Posted by Paul Edwards (Fr. Paul) on Dec 20, 2012 | Comments (0)

Christmas Bottom Line Spirituality: Worldly and Godly Thinking

Click here to go to the Bottom Line Meditations for Christmas

Godly Abiding Spiritually in Jesus Changes the Meaning of What we See Worldly When Not Abiding in Jesus.

The theme for the Christmas Season is to recognize how our Worldly thought outside of the Presence can create negative feelings and how the Godly feeling in the Presence can create positive thoughts in the same situation.

Luke 2:41-52 "His mother treasured all these things in her heart."

Now comes the Sunday after Christmas. Many are still celebrating and looking toward the New Year. Yet, there are others who find Christmas too painful with nothing to celebrate and too hard to find joy.

The tragedy at Newtown will always be a painful memory. The question asked is, “Where was God?” We think of God as Loving, Almighty and all Knowing. He knew this was to happen so why did He not intervene? The answer is to face the fact that we are in a spiritual war between good and evil. An emotional Connecticut Governor Dannel Malloy got it right when he said that Evil visited the Village of Newtown. It might be a hard thing to say, but the deaths were the collateral damage in the war against evil.

Jesus told the story of a king who went to battle with ten thousand troops. He found out the other king had twenty thousand and he sued for peace. The point is, you do not get into a war if you have not counted the cost. God who is Almighty, Loving and all Wise knows there will be battles He will lose but also that He will win the war. He has counted the cost. Satan is too dumb to count the cost.

The tragedy at Newtown is a memory many will find difficult, if not impossible, to deal with. It will be most difficult when future Christmas’s come. Dealing with past Christmas’s in the present time can bring pain for many others as well.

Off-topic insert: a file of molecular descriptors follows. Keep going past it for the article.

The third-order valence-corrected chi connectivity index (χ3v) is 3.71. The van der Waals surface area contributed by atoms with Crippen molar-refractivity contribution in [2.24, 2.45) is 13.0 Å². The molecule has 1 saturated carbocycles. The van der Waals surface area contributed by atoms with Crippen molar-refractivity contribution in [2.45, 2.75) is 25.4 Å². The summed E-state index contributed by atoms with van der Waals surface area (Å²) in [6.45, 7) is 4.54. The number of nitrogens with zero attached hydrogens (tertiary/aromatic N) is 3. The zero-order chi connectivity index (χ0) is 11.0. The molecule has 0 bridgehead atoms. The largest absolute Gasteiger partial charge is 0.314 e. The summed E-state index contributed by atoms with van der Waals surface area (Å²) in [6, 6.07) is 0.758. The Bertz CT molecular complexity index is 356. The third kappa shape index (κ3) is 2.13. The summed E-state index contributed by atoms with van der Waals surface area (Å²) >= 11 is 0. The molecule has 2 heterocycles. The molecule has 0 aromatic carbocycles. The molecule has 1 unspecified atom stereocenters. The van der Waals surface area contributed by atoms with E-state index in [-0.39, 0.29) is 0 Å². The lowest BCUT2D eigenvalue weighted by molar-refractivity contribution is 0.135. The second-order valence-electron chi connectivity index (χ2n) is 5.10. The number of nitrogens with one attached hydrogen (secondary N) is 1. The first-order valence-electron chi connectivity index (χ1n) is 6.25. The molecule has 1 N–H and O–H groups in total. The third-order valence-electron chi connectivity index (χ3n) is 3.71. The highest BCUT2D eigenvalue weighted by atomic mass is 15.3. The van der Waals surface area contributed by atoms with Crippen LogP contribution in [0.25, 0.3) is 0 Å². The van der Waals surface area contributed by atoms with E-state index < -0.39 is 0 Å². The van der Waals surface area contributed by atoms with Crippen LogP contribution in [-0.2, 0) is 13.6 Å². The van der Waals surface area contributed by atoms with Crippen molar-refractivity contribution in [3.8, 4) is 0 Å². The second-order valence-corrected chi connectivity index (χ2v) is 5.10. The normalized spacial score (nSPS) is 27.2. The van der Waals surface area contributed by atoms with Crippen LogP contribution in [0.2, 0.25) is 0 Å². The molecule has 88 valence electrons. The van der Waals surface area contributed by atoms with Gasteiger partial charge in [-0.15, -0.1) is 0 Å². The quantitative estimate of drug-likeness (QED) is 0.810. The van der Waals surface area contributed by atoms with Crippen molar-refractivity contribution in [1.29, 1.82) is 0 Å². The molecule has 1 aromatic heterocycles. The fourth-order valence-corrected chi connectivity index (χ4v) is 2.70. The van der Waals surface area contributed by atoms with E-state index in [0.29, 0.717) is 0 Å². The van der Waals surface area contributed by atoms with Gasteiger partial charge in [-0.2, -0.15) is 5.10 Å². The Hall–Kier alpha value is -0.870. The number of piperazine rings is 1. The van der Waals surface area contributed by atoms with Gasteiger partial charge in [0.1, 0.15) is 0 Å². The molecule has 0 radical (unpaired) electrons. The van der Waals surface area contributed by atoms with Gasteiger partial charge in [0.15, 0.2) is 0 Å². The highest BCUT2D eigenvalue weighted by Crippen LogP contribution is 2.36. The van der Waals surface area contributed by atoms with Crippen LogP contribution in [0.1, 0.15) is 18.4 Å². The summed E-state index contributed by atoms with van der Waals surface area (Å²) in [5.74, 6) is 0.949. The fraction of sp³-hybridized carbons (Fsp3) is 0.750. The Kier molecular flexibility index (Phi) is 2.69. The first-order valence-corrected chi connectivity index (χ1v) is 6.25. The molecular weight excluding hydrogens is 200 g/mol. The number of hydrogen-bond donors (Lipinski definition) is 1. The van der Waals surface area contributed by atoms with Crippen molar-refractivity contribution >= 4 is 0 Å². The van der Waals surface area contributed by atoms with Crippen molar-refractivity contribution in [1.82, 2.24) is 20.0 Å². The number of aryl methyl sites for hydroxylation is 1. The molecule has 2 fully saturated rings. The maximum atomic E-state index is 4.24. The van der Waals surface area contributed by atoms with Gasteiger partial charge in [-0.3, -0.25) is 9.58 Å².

To be sure, the healing of this pain takes time. However, time itself does not heal anything. What we do with our memory takes time. One thing that can be done is to find a corner in our home where we can put the letters, pictures and other signs of the past. Each day, take fifteen to twenty minutes working through grief. If it is a grief in the family, it needs to be done together. Time needs to be spent going through the grief thoughts of the event. When there are certain past times as birthdays and other memories, we need to start dealing with them ahead of time. Start the above discipline at least a month ahead so that the impact isn’t so intensely concentrated on the anniversary of the event. With Christmas, you could start playing carols two or three months before it comes to give the discipline time to work.

You will find that there will be times of more pain than others. The mood we are in will affect the grief that is felt. There will be good days and bad days. Have a candle in your quiet place. Light it on good days and don’t on the bad days. The realization will eventually come that it is the way we think about the event that is the cause of the grief. Otherwise, the pain would be the same all of the time.

Until this truth is realized, one will always be the victim of the evil that was done and who did it. There will come a time when it will be possible, just possible, to consciously feel the Peace and Love of God. As long as we blame the event, there will be no closure. Closure comes when we realize it would be possible to be in God’s Peace Presence, not about the event, but in the event.

The purpose of this discipline is to help keep us from getting blindsided when we least expect it to hit us. It will take time, but gradually it will lessen how often it is needed. There will come a time when these memories can be celebrated and we do not lose them. As with Mary, we can keep the gratitude for the life we shared in our heart.

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